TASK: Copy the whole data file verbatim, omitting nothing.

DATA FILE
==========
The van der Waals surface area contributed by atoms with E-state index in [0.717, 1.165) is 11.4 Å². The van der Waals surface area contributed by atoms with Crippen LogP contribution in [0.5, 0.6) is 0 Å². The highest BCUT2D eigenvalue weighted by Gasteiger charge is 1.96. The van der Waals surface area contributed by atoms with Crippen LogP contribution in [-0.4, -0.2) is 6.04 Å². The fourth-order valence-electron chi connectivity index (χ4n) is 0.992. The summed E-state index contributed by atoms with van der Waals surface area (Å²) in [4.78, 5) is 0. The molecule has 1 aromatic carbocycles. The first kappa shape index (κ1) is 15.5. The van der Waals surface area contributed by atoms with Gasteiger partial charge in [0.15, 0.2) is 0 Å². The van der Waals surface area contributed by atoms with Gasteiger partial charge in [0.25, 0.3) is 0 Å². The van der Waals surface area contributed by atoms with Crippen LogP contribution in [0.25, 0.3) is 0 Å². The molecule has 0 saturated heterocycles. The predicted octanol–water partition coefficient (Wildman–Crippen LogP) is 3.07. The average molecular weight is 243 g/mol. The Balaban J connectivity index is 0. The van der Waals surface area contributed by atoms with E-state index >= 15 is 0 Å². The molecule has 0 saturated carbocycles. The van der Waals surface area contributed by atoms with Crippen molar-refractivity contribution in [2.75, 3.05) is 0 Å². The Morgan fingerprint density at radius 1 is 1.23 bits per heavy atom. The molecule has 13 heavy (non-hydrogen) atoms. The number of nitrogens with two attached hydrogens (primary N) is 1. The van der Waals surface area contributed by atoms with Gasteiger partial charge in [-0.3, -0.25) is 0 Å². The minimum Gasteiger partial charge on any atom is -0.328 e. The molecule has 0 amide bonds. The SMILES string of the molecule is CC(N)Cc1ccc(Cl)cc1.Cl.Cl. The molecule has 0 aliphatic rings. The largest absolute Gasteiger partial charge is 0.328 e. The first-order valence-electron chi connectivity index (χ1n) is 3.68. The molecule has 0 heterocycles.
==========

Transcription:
The van der Waals surface area contributed by atoms with E-state index in [0.717, 1.165) is 11.4 Å². The van der Waals surface area contributed by atoms with Crippen LogP contribution in [0.5, 0.6) is 0 Å². The highest BCUT2D eigenvalue weighted by Gasteiger charge is 1.96. The van der Waals surface area contributed by atoms with Crippen LogP contribution in [-0.4, -0.2) is 6.04 Å². The fourth-order valence-electron chi connectivity index (χ4n) is 0.992. The summed E-state index contributed by atoms with van der Waals surface area (Å²) in [4.78, 5) is 0. The molecule has 1 aromatic carbocycles. The first kappa shape index (κ1) is 15.5. The van der Waals surface area contributed by atoms with Gasteiger partial charge in [0.15, 0.2) is 0 Å². The van der Waals surface area contributed by atoms with Gasteiger partial charge in [0.25, 0.3) is 0 Å². The van der Waals surface area contributed by atoms with Crippen LogP contribution in [0.25, 0.3) is 0 Å². The molecule has 0 saturated heterocycles. The predicted octanol–water partition coefficient (Wildman–Crippen LogP) is 3.07. The average molecular weight is 243 g/mol. The Balaban J connectivity index is 0. The van der Waals surface area contributed by atoms with E-state index >= 15 is 0 Å². The molecule has 0 saturated carbocycles. The van der Waals surface area contributed by atoms with Crippen molar-refractivity contribution in [2.75, 3.05) is 0 Å². The Morgan fingerprint density at radius 1 is 1.23 bits per heavy atom. The molecule has 13 heavy (non-hydrogen) atoms. The number of nitrogens with two attached hydrogens (primary N) is 1. The van der Waals surface area contributed by atoms with Gasteiger partial charge in [-0.3, -0.25) is 0 Å². The minimum Gasteiger partial charge on any atom is -0.328 e. The molecule has 0 amide bonds. The SMILES string of the molecule is CC(N)Cc1ccc(Cl)cc1.Cl.Cl. The molecule has 0 aliphatic rings. The largest absolute Gasteiger partial charge is 0.328 e. The first-order valence-electron chi connectivity index (χ1n) is 3.68. The molecule has 0 heterocycles.